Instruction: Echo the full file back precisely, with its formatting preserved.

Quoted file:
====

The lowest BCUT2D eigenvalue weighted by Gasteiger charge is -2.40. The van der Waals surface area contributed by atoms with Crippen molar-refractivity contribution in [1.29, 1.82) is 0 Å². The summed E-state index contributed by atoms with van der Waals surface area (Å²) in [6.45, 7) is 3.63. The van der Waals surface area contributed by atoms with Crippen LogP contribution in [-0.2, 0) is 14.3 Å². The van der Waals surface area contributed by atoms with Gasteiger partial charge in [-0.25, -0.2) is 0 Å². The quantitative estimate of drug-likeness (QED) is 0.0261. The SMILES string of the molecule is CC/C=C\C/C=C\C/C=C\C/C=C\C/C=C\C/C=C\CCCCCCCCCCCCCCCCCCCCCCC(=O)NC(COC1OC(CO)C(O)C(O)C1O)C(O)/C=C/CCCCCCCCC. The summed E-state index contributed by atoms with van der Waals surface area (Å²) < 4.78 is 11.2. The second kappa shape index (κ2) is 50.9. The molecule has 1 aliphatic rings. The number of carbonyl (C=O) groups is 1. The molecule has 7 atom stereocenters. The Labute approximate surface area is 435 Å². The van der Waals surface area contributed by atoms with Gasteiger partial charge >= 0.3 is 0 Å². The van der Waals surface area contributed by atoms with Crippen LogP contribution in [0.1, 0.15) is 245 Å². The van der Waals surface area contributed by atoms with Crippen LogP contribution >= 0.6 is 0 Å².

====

The lowest BCUT2D eigenvalue weighted by Gasteiger charge is -2.40. The van der Waals surface area contributed by atoms with Crippen molar-refractivity contribution in [1.29, 1.82) is 0 Å². The summed E-state index contributed by atoms with van der Waals surface area (Å²) in [6.45, 7) is 3.63. The van der Waals surface area contributed by atoms with Crippen LogP contribution in [-0.2, 0) is 14.3 Å². The van der Waals surface area contributed by atoms with Gasteiger partial charge in [-0.25, -0.2) is 0 Å². The quantitative estimate of drug-likeness (QED) is 0.0261. The SMILES string of the molecule is CC/C=C\C/C=C\C/C=C\C/C=C\C/C=C\C/C=C\CCCCCCCCCCCCCCCCCCCCCCC(=O)NC(COC1OC(CO)C(O)C(O)C1O)C(O)/C=C/CCCCCCCCC. The summed E-state index contributed by atoms with van der Waals surface area (Å²) < 4.78 is 11.2. The second kappa shape index (κ2) is 50.9. The molecule has 1 aliphatic rings. The number of carbonyl (C=O) groups is 1. The molecule has 7 atom stereocenters. The Labute approximate surface area is 435 Å². The van der Waals surface area contributed by atoms with Gasteiger partial charge >= 0.3 is 0 Å². The van der Waals surface area contributed by atoms with Crippen LogP contribution in [0.1, 0.15) is 245 Å². The van der Waals surface area contributed by atoms with Crippen LogP contribution >= 0.6 is 0 Å².